The Future of Luxury

Words by
Simon Brooke

5th July 2022

Innovative designers and evolving tech are propelling luxury fashion into an exciting future

luxury future

Luxury’s very essence is centred around tradition, heritage and conservatism — yet the sector is in constant churn. This trend is accelerating, especially with the continuing economic and political uncertainty and the aftermath of lockdown. At the same time, technology is challenging long-standing business models and marketing strategies, while new industry initiatives are helping to identify, cultivate and fund the next generation of luxury designers.

Some of the most exciting names have made their own way into the industry, while others are from BAME backgrounds, and many are challenging traditional views of luxurious womenswear and menswear.

Bianca Saunders, for instance, sees her collections as “addressing the tension between tradition and modernity, between the masculine and the feminine.” She draws on her British and Jamaican backgrounds to create a look that touches on the traditions of men’s tailoring — think suit jackets, long coats and elegantly cut trousers — which she blends with the colours and detailing of urban streetwear.’

Her AW22 collection is all about loose, generous cuts and flowing forms that move easily with the wearer. Saunders has collaborated with a range of black creatives, including model and poet Jess Cole, stylist Matt Holmes and filmmaker Akinola Davies.

Daniel W Fletcher, who numbers Harry Styles among his fans, plays with concepts of masculinity and luxury in his collections. Having worked for Louis Vuitton, Lanvin and Burberry, his own label is all about challenging traditional menswear by taking items such as rugby shirts and giving them an androgynous twist with bright colours and feminine detailing.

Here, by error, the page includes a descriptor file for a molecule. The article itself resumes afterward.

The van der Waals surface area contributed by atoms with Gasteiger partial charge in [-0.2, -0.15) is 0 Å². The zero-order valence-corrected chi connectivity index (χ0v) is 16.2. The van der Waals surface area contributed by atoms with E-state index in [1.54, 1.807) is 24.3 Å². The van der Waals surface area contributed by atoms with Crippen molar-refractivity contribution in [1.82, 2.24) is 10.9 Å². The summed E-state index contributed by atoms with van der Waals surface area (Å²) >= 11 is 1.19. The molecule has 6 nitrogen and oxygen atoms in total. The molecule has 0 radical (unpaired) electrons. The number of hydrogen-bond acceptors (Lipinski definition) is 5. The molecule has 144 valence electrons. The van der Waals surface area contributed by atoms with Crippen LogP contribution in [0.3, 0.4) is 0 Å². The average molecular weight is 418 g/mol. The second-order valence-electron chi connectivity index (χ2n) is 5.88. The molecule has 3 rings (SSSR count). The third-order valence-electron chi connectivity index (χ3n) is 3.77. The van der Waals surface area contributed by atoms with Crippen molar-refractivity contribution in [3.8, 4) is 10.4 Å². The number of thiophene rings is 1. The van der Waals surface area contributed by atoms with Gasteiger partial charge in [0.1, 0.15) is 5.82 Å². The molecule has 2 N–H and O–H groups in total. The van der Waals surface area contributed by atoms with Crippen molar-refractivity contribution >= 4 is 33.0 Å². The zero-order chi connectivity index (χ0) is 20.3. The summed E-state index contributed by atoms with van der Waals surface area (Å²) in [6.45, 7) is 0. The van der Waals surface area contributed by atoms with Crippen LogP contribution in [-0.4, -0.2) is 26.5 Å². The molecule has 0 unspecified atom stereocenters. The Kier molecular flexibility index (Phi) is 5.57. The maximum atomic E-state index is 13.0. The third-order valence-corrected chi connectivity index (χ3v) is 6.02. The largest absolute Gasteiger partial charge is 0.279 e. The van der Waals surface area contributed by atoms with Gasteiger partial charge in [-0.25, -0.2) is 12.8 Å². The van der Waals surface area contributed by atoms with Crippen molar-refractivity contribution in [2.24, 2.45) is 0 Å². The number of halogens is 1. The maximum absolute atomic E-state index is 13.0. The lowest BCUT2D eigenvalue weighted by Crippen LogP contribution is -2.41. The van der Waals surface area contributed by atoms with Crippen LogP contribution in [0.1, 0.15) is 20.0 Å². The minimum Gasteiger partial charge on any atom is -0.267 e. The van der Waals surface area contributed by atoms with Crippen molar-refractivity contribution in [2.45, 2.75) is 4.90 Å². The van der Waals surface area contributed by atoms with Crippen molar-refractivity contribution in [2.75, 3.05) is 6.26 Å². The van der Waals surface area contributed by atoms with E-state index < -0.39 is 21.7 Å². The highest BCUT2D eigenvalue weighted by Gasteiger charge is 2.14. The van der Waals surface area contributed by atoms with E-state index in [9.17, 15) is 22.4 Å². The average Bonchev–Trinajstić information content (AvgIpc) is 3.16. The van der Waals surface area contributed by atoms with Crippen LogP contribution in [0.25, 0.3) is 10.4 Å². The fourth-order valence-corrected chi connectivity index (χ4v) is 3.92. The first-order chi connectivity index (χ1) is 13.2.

However, Fletcher, an LVMH prize nominee, is not afraid to address controversial issues. He has created pieces that attack Brexit and highlight the pricing of local people out of their traditional neighbourhoods — Peckham in particular. His spring/summer collection features oversized jackets in fine check or large squares, while for autumn/winter the look has long, block-print scarves and patent leather jackets with a ’70s retro feel.

The winner of the 2021 LVMH prize is Nensi Dojaka, an Albanian womenswear designer based in London. Famed for her little black dresses, Dojaka’s pieces exude glamour and sophistication, while their straps, cutaways and sheer lines add an element of eroticism. Continuing this theme, her latest eveningwear celebrates the female form and appeals to young, affluent women who want to consign lockdown to the bin of history.

The well-established luxury brands are also not standing still. Following their belated but enthusiastic embrace of -commerce, they’re looking at new channels where they can not only sell to customers, but also engage with them. Keen not to be caught on the back foot, brands are diving into the metaverse. This year Gucci will develop its presence in this exciting — or scary — new world, following its recent acquisition of a plot of ‘digital land’ in The Sandbox, a virtual world where creators can design, share and sell real world assets as well as playing games.

Gucci is creating experiences in addition to releasing fashion items for Sandbox players to buy and wear in the game’s virtual reality world. “For a new generation of players, virtual fashion is as important as real-life fashion,” says Sebastien Borget, chief operating officer and co-founder of The Sandbox.

“More luxury brands will become ‘phygital’ as they seek to merge digital and physical experiences for their customers as they emerge out of the pandemic’s restrictions,” says Melanie Larsen, a strategist at consumer trend forecasting consultancy WGSN Insight. She points to Chanel’s new Atelier Beauté pop-up at SXSW, a collection of film, interactive media and music festivals. Balenciaga released its AW2021/22 collection in the form of a video game set in a city of 2031, where players mix with avatars wearing oversized high-vis jackets and striking statement parkas.